Comic Of The Month
Carleton’s art gallery launches collaborative new exhibitions. Installation view of Cindy Mochizuki’s Sue Sada Was Here at the Roedde House Museum in Vancouver, BC for the exhibition Memories of the Future III (2018). Photo credit: Rachel Topham Photography.
OTTAWA — It is a wonderful moment when a project evolves into something that can be shared with a broad audience.
As the curator and co-curator of two upcoming exhibitions on Japanese Canadian history at the Carleton University Art Gallery (CUAG) in Ottawa, it has been an honour to build meaningful relationships with the Japanese Canadian artists featured, as well as my collaborators within the Ottawa Japanese community.
Inheriting Redress: The Ottawa Japanese Community Association Archive is a community-driven curatorial project developed as a partnership between members of the Ottawa Japanese Community Association (OJCA) and my colleague Rebecca Dolgoy and I at the Centre for Transnational Cultural Analysis (CTCA), a small research centre at Carleton University.
The exhibition is built on a community archive of redress objects collected by the OJCA, telling the story of the Ottawa community’s role during redress. The redress movement during the 1980s marked a significant turning point for the Japanese Canadian community as well as for the nation itself. It was the first time a cultural community successfully advocated for a formal acknowledgment of historic injustice and a large-scale settlement that included both collective and individual payment.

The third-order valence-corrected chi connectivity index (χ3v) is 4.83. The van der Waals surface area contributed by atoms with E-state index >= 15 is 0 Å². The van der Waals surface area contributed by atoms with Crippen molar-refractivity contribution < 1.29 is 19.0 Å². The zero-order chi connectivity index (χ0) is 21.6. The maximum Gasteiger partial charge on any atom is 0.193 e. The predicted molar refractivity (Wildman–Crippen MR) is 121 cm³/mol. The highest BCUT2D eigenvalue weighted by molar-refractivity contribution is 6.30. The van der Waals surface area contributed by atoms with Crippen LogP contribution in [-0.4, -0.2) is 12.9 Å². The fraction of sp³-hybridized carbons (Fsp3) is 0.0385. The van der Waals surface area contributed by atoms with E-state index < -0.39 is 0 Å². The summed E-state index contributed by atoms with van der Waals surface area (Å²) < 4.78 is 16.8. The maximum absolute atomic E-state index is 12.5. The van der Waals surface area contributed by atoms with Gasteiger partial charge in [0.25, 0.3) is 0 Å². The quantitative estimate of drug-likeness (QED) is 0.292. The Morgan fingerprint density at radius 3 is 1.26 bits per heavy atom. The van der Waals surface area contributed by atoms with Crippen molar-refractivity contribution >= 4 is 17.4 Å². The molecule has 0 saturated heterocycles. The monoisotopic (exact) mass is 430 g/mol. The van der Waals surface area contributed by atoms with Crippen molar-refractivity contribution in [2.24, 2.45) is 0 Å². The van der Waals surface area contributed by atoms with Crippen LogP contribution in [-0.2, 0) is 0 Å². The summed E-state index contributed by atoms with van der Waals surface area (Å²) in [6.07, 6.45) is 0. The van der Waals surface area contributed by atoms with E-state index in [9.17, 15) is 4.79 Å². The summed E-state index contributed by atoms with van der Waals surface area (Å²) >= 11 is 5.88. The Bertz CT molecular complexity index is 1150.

Inheriting Redress builds on that legacy of action, encouraging knowledge about and engagement with its history while pointing to the present, where the campaign’s call for equality and human rights in Canadian society remains an urgent priority. The objects chosen for Inheriting Redress range from artwork, campaign memorabilia, redress documentation, photography to community interviews.
As an art historian, I am excited for the display of two artworks created and sold to fundraise redress efforts: Takao Tanabe’s Spanish Banks and Linda Ohama’s Watari Dori. Also on view are family photographs generously lent by the Takahashi family and archival objects from the “Freedom Day” rally (April 14, 1988) on Parliament Hill such as promotional napkins and press photographs by Gordon King.
Sites of Memory: Legacies of the Japanese Canadian Internment is an art exhibition developed from graduate student research I began in 2016 and features the work of three esteemed Japanese Canadian artists: Norman Takeuchi (Ottawa), Emma Nishimura (Toronto) and Cindy Mochizuki (Vancouver). These artists will likely be recognizable to many: all have been exhibited at the Nikkei National Museum and Cultural Centre in Burnaby and two had artwork exhibited in the Being Japanese Canadian exhibition at the Royal Ontario Museum in Toronto. What links the work of these three artists together is their use of paper, photography and print, and the ways these mediums have historically been used to engage with past memories and experiences.